Wednesday, October 13, 2010

10. Uncle Tom and a disastrous holiday .

Uncle Tom, my father’s brother, came to visit us from South Africa with his wife, Mavis, and baby, Derek. I watched my little cousin being bathed and although I was almost ten years old I had never before seen a naked baby boy and thought the male appendage very strange. Over forty years later this baby boy, who had grown up and moved to America, came to visit us all in Bulawayo. What a dish! He had all the women in the family wide eyed. But, I thought, I was the only one there who had seen his equipment, albeit in miniature. He had the Lawley charm and good looks, but he did not stay long enough for us to make any in-depth assessment.
Uncle Tom was very good looking, apart from a crooked, scarred nose and a cut on his cheek. I asked mother what had happened to his nose and she told me that one day Madeleine, his sister, in a rage had thrown a carving knife at him which caught him across his face. Bill, father’s other brother, was a very mild man who had been a Warrant Officer in the Indian Army. He sniffed a lot and smoked and had married a girl called Mary, who also smoked and ate pigs’ trotters with her fingers. She died of leukaemia. Anyway, while Tom and Mavis were there, Jane and I were sent to spend two weeks with a woman living in the country who “took in children”, supposedly to give them a fun packed holiday. Jane was thirteen and I was ten and we hated the place. There were other girls and boys there, plus the woman’s own children, I don’t remember how many. The boys just wanted to play cowboys and Indians, to tie us to trees and whoop round us brandishing spears. I had experienced all the brandishing and whooping that I needed, and this was not my idea of a fun holiday.

The woman in charge arranged tests for us. For instance, I was made to sit alone in a room, on a chair pulled up to a table, on which was placed a square of chocolate, and I was told I must not touch it. After a very long time, the woman came back and I was allowed to eat the untouched piece of confectionery, and I blame that incident on my becoming a chocoholic; if I see chocolate, I have to eat it. Then we were each told a word before going to bed; we were not allowed to write it down, and it had to be remembered in the morning. I was terrified that I would not remember and get into trouble, so I cheated by writing the word on the neck of my doll; the head was on an elastic band so the end of the neck could not be seen. Somehow the woman found out and I was disgraced for cheating. Far from being a happy holiday, every day seemed to be one more trial or test. On Sunday mornings we woke to find a bag of sweets and a comic magazine on our beds, no doubt put there to keep us quiet while the master and mistress had a lie in. My comic of choice was “Film Fun”. I loved the antics of Laurel and Hardy and Harold Lloyd.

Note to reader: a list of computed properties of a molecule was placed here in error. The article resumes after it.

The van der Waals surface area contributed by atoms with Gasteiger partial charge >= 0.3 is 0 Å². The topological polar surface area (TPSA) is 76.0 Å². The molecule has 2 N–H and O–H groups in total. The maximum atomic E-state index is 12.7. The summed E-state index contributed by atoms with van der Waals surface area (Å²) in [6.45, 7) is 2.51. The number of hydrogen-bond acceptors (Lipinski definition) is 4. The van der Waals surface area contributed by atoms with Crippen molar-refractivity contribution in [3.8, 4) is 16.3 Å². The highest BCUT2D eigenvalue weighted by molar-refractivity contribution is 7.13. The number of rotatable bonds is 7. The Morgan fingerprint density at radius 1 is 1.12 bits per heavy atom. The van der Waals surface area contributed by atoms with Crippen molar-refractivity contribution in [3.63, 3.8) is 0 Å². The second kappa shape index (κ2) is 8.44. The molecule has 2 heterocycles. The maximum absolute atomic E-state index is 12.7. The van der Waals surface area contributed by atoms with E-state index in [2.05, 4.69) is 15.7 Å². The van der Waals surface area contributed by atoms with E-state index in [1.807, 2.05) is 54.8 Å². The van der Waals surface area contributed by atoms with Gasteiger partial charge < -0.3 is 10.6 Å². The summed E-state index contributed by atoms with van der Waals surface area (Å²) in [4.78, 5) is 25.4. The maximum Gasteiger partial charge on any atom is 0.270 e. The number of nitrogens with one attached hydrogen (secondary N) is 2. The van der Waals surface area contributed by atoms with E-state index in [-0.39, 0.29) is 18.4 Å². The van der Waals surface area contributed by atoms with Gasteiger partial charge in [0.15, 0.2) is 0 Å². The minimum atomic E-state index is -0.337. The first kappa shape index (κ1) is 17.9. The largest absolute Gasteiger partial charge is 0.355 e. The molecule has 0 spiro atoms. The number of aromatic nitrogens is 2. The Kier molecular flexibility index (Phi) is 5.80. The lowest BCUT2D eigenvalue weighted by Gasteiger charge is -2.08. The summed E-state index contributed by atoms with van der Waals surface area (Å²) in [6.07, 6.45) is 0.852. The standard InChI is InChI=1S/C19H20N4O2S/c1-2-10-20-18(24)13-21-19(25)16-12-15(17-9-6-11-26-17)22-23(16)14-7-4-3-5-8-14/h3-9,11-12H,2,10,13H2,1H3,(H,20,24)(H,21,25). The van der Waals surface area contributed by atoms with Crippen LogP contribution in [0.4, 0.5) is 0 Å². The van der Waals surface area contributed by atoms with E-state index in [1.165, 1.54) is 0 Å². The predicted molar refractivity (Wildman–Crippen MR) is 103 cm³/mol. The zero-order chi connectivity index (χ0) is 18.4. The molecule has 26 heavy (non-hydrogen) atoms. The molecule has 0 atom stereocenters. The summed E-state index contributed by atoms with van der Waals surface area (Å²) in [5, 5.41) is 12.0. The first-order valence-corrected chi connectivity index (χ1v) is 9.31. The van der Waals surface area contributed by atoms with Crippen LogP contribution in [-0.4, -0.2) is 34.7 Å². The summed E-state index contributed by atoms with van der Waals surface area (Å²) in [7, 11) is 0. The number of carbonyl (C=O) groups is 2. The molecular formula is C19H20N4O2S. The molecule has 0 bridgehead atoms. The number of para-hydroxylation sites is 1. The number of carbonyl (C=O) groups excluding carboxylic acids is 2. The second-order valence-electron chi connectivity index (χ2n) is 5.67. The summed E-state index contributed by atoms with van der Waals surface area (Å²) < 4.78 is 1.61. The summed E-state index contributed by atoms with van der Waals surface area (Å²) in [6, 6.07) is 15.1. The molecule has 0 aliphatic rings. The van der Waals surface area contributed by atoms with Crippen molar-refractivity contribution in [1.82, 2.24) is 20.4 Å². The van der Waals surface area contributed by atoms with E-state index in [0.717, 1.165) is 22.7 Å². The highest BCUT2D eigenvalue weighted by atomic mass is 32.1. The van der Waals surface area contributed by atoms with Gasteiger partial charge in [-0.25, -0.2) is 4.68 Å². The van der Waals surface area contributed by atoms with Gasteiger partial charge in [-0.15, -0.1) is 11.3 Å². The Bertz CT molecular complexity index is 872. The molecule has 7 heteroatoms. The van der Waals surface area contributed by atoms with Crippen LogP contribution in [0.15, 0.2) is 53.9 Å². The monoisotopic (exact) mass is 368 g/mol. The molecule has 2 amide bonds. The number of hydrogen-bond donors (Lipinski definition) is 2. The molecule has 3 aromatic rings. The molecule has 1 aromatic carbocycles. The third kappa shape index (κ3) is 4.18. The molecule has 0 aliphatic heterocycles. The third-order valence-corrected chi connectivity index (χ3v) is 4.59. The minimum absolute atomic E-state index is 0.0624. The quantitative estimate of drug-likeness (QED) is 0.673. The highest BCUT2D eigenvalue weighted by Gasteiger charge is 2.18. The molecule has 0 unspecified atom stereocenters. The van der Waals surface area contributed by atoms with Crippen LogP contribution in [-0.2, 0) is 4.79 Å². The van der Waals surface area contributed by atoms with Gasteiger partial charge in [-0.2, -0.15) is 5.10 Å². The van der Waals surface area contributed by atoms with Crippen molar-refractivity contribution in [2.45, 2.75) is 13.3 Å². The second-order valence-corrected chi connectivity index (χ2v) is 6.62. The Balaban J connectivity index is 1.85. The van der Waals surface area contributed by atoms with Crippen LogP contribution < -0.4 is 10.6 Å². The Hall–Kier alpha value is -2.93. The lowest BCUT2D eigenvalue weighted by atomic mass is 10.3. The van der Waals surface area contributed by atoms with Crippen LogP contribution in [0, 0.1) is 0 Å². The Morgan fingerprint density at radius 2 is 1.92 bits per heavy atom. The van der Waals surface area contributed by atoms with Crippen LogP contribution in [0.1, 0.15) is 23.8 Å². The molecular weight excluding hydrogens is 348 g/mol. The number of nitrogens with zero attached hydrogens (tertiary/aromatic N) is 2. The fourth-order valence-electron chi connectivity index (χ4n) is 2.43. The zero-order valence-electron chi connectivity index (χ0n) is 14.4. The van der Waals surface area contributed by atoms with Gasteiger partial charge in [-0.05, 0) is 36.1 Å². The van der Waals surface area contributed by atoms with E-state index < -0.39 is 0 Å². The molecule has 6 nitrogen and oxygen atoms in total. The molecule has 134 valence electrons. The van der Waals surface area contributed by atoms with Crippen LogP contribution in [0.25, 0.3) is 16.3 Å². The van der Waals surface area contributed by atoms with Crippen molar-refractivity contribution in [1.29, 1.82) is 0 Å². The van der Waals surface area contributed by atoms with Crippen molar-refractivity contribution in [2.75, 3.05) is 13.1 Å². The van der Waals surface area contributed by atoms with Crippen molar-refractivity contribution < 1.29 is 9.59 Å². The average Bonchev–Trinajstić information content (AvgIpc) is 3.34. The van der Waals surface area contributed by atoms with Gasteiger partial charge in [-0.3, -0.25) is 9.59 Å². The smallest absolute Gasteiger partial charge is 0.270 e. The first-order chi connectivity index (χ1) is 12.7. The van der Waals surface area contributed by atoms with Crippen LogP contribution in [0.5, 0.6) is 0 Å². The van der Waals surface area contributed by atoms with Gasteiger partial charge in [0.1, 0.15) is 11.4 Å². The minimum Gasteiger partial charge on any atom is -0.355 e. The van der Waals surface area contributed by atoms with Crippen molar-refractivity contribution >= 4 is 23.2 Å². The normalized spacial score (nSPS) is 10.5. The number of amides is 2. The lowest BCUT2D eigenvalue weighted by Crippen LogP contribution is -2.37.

The grounds of the house were quite large. We ate baby carrots pulled straight from the ground, picked tiny yellow tomatoes from the greenhouse and big, sweet juicy ripe, yellow gooseberries. We went on a picnic and I was dumped in the river and made to swim. We fished for tadpoles and played hide and seek, and I hid in the boot of a car with a 12 year old boy who told me he had been waiting all his life to find a girl like me! It had been three years since my affair with the freckled faced boy at the Kingston by-pass, so it was nice to know that I had not lost my fatal attraction. No, it was not all bad, but we missed Mother and wanted to go home.

Mother, Father, Uncle Tom and Aunt Mavis and the baby came to collect us at the end of the two long weeks and we were so relieved to see them. We were also very pleased to see that Father and Mother seemed happy together. After a short conversation with the woman of the house they announced, to our horror, that as we were having such a lovely time, they had agreed that we could stay another week! Only now do I wonder if they intended to take us home with them because there would not have been room in the car for seven of us and our luggage. As the car drove away we burst into tears. Years later mother said that she wished she had known we did not want to stay because it had been a struggle, finding the money for the extra week. Oh the miseries caused by the failure to communicate.

I liked Uncle Tom, he smoked a pipe and let me sit on his knee. I wanted to hide in his cabin trunk and go back to South Africa with him.  Later he sent me cigarette cards on which were printed pictures of South African flowers, and I thought the Proteas were magnificent.  When I had my own little patch of garden in Cheam, I planted African marigolds and ice plants. That was the only time I ever saw, or had contact with, my Uncle Tom.

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